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Houttuynia cordata Improves Cognitive Deficits in Cholinergic Dysfunction Alzheimer’s Disease-Like Models
Houttuynia cordata Improves Cognitive Deficits in Cholinergic Dysfunction Alzheimer’s Disease-Like Models
Biomolecules and Therapeutics. 2014. May, 22(3): 176-183
Copyright ©2014, The Korean Society of Applied Pharmacology
This is an Open Access article distributed under the terms of the Creative Commons Attribution Non-Commercial License (http://creativecommons.org/licenses/by-nc/3.0/) which permits unrestricted non-commercial use, distribution, and reproduction in any medium, provided the original work is properly cited.
  • Received : April 01, 2014
  • Accepted : April 15, 2014
  • Published : May 30, 2014
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About the Authors
Eugene Huh
College of Korean Medicine, Kyung Hee University
Hyo Geun Kim
Department of Life and Nanopharmaceutical Science, Graduate School, Kyung Hee University, Seoul 130-701, Republic of Korea
Hanbyeol Park
Department of Life and Nanopharmaceutical Science, Graduate School, Kyung Hee University, Seoul 130-701, Republic of Korea
Min Seo Kang
College of Pharmacy and Kyung Hee East-West Pharmaceutical Research Institute, Kyung Hee University
Bongyong Lee
College of Pharmacy and Kyung Hee East-West Pharmaceutical Research Institute, Kyung Hee University
Myung Sook Oh
Department of Life and Nanopharmaceutical Science, Graduate School, Kyung Hee University, Seoul 130-701, Republic of Korea
msohok@khu.ac.kr

Abstract
Cognitive impairment is a result of dementia of diverse causes, such as cholinergic dysfunction and Alzheimer’s disease (AD). Houttuynia cordata Thunb. (Saururaceae) has long been used as a traditional herbal medicine. It has biological activities including protective effects against amyloid beta (Aβ) toxicity, via regulation of calcium homeostasis, in rat hippocampal cells. To extend previous reports, we investigated the effects of water extracts of H. cordata herb (HCW) on tauopathies, also involving calcium influx. We then confirmed the effects of HCW in improving memory impairment and neuronal damage in mice with Aβ-induced neurotoxicity. We also investigated the effects of HCW against scopolamine-induced cholinergic dysfunction in mice. In primary neuronal cells, HCW inhibited the phosphorylation of tau by regulating p25/p35 expression in Aβ-induced neurotoxicity. In mice with Aβ-induced neurotoxicity, HCW improved cognitive impairment, as assessed with behavioral tasks, such as novel object recognition, Y-maze, and passive avoidance tasks. HCW also inhibited the degeneration of neurons in the CA3 region of the hippocampus in Aβ-induced neurotoxicity. Moreover, HCW, which had an IC 50 value of 79.7 μg/ml for acetylcholinesterase inhibition, ameliorated scopolamine-induced cognitive impairment significantly in Y-maze and passive avoidance tasks. These results indicate that HCW improved cognitive impairment, due to cholinergic dysfunction, with inhibitory effects against tauopathies and cholinergic antagonists, suggesting that HCW may be an interesting candidate to investigate for the treatment of AD.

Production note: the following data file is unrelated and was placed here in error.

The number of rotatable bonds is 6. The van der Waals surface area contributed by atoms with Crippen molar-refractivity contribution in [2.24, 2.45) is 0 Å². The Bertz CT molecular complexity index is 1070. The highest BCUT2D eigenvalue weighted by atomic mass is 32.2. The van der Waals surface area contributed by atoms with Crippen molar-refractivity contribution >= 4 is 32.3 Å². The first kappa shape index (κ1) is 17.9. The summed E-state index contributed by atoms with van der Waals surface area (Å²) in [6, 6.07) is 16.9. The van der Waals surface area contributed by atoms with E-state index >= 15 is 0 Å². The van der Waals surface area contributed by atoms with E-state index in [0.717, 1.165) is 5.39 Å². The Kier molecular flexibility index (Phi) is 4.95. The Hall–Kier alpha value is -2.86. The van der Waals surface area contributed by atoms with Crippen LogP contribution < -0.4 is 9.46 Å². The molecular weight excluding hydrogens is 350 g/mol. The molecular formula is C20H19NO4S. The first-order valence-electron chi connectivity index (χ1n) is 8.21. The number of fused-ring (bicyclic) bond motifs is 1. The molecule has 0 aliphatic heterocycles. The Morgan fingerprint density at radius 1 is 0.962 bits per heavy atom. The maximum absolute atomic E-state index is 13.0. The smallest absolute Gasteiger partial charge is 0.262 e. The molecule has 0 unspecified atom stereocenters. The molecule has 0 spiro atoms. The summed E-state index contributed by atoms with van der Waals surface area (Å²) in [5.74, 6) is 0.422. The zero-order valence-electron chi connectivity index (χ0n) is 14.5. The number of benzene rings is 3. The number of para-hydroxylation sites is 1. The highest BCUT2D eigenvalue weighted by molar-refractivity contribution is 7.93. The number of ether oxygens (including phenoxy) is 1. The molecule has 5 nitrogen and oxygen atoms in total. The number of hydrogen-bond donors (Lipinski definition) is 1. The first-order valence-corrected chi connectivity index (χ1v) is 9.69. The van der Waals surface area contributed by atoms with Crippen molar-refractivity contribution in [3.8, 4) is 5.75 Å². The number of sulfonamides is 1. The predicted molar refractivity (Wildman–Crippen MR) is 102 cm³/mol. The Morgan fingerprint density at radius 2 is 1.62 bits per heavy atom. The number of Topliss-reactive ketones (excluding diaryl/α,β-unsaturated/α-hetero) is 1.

Keywords
INTRODUCTION
Cholinergic neurons containing acetylcholine (ACh) as a direct indicator of cholinergic neurotransmitter are involved in memory and cognition by enhancing afferent input, synapses, and maintenance of novel information in where memory is encoded in the brain ( Drachman and Leavitt, 1974 ; Schliebs and Arendt, 2011 ). Much attention has been focused on neuronal dysfunction, especially cholinergic dysfunction in the brain, which can eventually lead to cognitive impairment and the decline into dementia ( Schliebs and Arendt, 2011 ). In the basal forebrain cholinergic system, it has been found that a decrease in the ACh concentration occurs in cholinergic synaptic clefts in the brain of a patient suffering from cognitive impairment ( Farlow and Cummings, 2008 ). Thus, re-increasing the ACh concentration in the cholinergic synaptic cleft could be useful to treat the cognitive impairment in patients with dementia including Alzheimer’s disease (AD) which is the most common neurodegenerative disease ( Farlow and Cummings, 2008 ).
Additionally, although there are various causes of cholinergic dysfunction, amyloid beta (Aβ) deposition and neurofibrillary tangles bring about the cholinergic dysfunction usually found in the hippocampus and basal forebrain cholinergic system in AD, leading to cholinergic deficiency and synapse loss ( Zheng ., 2002 ; Schliebs and Arendt, 2011 ). Accumulation of Aβ, a peptide of 40–43 amino acids, acts as a neurotoxin because it forms a β-sheet structure and then induces neuronal death and synaptic loss ( Grace ., 2002 ). Aβ also interacts directly with neurons, leading to apoptosis via increasing intra-cellular calcium levels, generation of reactive oxygen species, cholinergic dysfunction, and the abnormal overphosphorylation of tau ( Busciglio ., 1995 ). Thus, in helping to improve cholinergic dysfunction due to Aβ toxicity, agents against tau phosphorylation and cholinergic antagonists could be effective for the development of new drugs for treating cognitive impairment ( Terry ., 1991 ; Van der Zee and Luiten, 1999 ).